Yen Rallies as Euro-zone Optimism Fades After Only One Day
• Economy in U.S. Surpasses Pre-Recession Level – Bloomberg
• Volcker Rule to Cost Banks $1B: U.S. Government – Bloomberg
• European Shares Edge Lower After EU Deal Euphoria – Reuters
• Cheers and Skepticism Greet European Deal – WSJ
European Session Summary
Market participants exhibited an interesting characteristic in the overnight session, one that has been lacking in recent months as governments stepped up their efforts to intervene in financial markets. After the Euro-zone summit concluded and a deal to save the Euro-zone was announced, global equity markets surged higher, with the S&P 500 and NASDAQ pushing into positive territory for the year. Likewise, European equity indices gained well-over 5 percent in most cases, with the French bourse gaining over 6 percent.
The elation that followed the announcement has already started to subside, an unexpected quick turnaround in investor sentiment in such close proximity to the Euro-zone summit. Given the lag time that markets have needed to fully digest data, it was anticipated that a rally to risk might continue for some time into early-November before questions about the credibility of the Euro-zone’s plan (which I have stated is incomplete and will only lead to bigger issues down the road) came back to the forefront of investors’ minds.
USD/JPY 5-minute Chart: October 27 to 28, 2011
Charts created using Strategy Trader– Prepared by Christopher Vecchio
As such, after yesterday’s intense rally, there has been a bit of a pullback in higher yielding and risk-correlated assets, with the Japanese Yen and the U.S. Dollar posting the largest gains while the commodity currency block lagged the pack. In fact, the USD/JPY moved closer towards its all-time low, at 75.651, shortly after trading opened in New York on Friday.
The move lower comes after Japanese Finance Minister Jun Azumi restated his position that he is prepared to take “bold” action to stem the Yen’s advance were it to continue; it appears markets are testing the might of the Bank of Japan, and an intervention looks likely on the horizon. Given the lack of conviction behind the move lower in risk-appetite, it appears the pullback amounts to little more than some profit taking. As such, yesterday's rally could find some follow through into next week.
Few mainstream media outlets have gone out on a limb to criticize the deal, but those that have are pointing out the one glaring weakness that the plan has: it looks a lot like the catalysts that dragged the global economy into a recession in the first place. Late yesterday, Jens Weidmann, the president of Germany’s Bundesbank and a member of the European Central Bank’s governing council, called into question the credibility of the Euro-zone rescue plan. In fact, Mr. Weidmann said that “[the fund] is tied to higher risks of losses and to increased sharing of risks.” He also noted that “the way they are constructed, the leveraging instruments are not too different from those which were partly responsible for creating the crisis, because they concealed risks.”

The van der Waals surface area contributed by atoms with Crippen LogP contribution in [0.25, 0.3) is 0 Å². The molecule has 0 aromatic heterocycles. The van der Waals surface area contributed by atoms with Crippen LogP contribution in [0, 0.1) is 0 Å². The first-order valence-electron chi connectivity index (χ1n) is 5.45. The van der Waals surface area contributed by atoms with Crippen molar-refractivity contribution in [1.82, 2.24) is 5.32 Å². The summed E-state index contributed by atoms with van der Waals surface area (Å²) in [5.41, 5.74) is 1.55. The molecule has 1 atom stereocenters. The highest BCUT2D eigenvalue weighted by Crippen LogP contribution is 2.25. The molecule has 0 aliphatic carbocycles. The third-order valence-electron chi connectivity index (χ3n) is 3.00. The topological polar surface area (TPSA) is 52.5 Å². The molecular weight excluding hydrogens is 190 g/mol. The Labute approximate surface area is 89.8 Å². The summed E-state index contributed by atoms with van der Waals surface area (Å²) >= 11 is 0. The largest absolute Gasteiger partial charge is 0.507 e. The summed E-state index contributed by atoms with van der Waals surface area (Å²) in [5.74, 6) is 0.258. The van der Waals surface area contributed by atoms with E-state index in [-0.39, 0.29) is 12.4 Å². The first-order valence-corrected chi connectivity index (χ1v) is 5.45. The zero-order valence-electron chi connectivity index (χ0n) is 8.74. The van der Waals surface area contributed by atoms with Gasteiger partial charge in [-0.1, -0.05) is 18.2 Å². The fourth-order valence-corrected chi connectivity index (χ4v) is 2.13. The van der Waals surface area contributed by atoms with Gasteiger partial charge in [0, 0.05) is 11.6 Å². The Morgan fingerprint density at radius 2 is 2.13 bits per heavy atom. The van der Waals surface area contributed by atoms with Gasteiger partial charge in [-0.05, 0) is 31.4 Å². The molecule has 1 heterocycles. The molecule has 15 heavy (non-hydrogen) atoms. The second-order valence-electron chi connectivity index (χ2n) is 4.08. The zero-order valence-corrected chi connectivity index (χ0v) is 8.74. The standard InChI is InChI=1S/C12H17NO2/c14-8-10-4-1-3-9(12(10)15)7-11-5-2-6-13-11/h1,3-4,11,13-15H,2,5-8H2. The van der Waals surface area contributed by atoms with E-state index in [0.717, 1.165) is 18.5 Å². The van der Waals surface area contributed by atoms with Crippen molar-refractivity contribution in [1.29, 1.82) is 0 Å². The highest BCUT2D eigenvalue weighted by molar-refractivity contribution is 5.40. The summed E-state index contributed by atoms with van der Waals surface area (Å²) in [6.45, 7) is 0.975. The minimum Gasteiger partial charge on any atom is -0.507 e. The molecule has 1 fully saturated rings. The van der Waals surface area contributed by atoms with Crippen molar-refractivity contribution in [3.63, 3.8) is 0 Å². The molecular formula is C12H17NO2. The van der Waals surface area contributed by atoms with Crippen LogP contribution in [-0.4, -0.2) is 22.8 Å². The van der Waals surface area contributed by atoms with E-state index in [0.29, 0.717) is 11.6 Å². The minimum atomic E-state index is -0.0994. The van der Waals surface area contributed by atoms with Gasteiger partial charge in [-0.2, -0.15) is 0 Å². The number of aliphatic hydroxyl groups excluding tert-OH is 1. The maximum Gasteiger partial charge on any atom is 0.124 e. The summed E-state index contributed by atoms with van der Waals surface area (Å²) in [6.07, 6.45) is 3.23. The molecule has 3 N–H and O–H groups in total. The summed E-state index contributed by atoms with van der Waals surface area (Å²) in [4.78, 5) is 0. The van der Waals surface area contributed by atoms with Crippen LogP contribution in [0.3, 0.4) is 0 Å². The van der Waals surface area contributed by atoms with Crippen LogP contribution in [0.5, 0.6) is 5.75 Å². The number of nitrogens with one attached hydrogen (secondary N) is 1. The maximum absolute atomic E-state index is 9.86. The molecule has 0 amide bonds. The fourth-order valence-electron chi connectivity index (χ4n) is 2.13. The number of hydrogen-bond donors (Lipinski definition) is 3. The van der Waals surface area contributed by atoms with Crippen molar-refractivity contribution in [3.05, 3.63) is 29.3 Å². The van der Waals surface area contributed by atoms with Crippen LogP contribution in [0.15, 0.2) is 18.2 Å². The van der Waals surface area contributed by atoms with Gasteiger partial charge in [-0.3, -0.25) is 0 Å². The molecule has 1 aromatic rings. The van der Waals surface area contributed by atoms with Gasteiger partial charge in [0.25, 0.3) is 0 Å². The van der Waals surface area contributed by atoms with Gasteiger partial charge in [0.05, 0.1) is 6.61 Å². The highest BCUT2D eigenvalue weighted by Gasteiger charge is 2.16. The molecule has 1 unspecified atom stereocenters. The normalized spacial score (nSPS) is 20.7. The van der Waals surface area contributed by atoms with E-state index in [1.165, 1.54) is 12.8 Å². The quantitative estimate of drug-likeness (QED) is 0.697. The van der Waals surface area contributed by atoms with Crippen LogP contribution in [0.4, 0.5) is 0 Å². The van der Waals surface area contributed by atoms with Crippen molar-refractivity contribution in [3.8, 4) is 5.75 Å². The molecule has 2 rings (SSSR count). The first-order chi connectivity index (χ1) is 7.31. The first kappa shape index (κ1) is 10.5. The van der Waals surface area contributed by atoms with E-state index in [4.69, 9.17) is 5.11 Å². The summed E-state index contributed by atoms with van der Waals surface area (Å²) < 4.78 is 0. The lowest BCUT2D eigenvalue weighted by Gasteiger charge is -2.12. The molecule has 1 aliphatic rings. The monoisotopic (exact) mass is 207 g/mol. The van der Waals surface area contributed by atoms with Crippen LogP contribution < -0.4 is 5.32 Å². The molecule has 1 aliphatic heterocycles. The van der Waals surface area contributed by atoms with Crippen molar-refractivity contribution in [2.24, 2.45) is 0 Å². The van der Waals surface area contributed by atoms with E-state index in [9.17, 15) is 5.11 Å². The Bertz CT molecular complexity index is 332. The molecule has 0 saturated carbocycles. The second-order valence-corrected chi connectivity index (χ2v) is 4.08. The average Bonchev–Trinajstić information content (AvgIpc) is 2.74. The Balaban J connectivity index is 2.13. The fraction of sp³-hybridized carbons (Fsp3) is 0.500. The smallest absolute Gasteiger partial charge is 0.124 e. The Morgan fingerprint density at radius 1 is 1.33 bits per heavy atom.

Going forward, if other Euro-zone area officials call into question the feasibility of the grand plan schemed to save the Euro, market sentiment will rapidly deteriorate and there could be a very sharp switch back into safer assets; the medium-term stability of global markets rests solely in the Euro-zone’s ability to resolve it’s issues.
Pre-North American Session Data
At 08:30 GMT, in a follow-up release to yesterday’s U.S. gross domestic product data, consumer income and spending figures confirmed an alarming trend noted yesterday. In September, spending increased by 0.6 percent, on a month-over-month basis, while income gained grew by 0.1 percent in the same period, a signal that the savings rate in the United States is indeed dropping. Yesterday’s data showed that income adjusted for inflation fell by 1.7 percent in the third quarter; today’s data confirms that the savings rate in the United States is falling at a faster-than-expected pace.
If the savings rate is falling while inflation adjusted income contracts, the math shows that there will be a necessary pullback in consumer spending in the coming periods. This is a poor signal for the U.S. economy, which after nearly four years underwater has finally grown back to its pre-recession output level. Consumption accounts for nearly 70 percent of the overall growth figure, and if recent consumer spending trends are not sustainable, a recession in 2012 cannot be ruled out just yet.
If the economy does enter another recession, it appears that the Federal Reserve is prepared to expand its balance sheet for a third time. As history has shown, the Federal Reserve’s quantitative easing plan does little more than reduce income adjusted for inflation and rapidly devalue the U.S. Dollar.
24-Hour Price Action
Key Levels: 13:05 GMT
Thus far, on Friday, the Dow Jones FXCM Dollar Index is slightly higher, trading at 9483.16, at the time this report was written, after opening at 9468.63. The index has traded mostly higher, with the high at 9492.52 and the low at 9467.49.
--- Written by Christopher Vecchio, Currency Analyst
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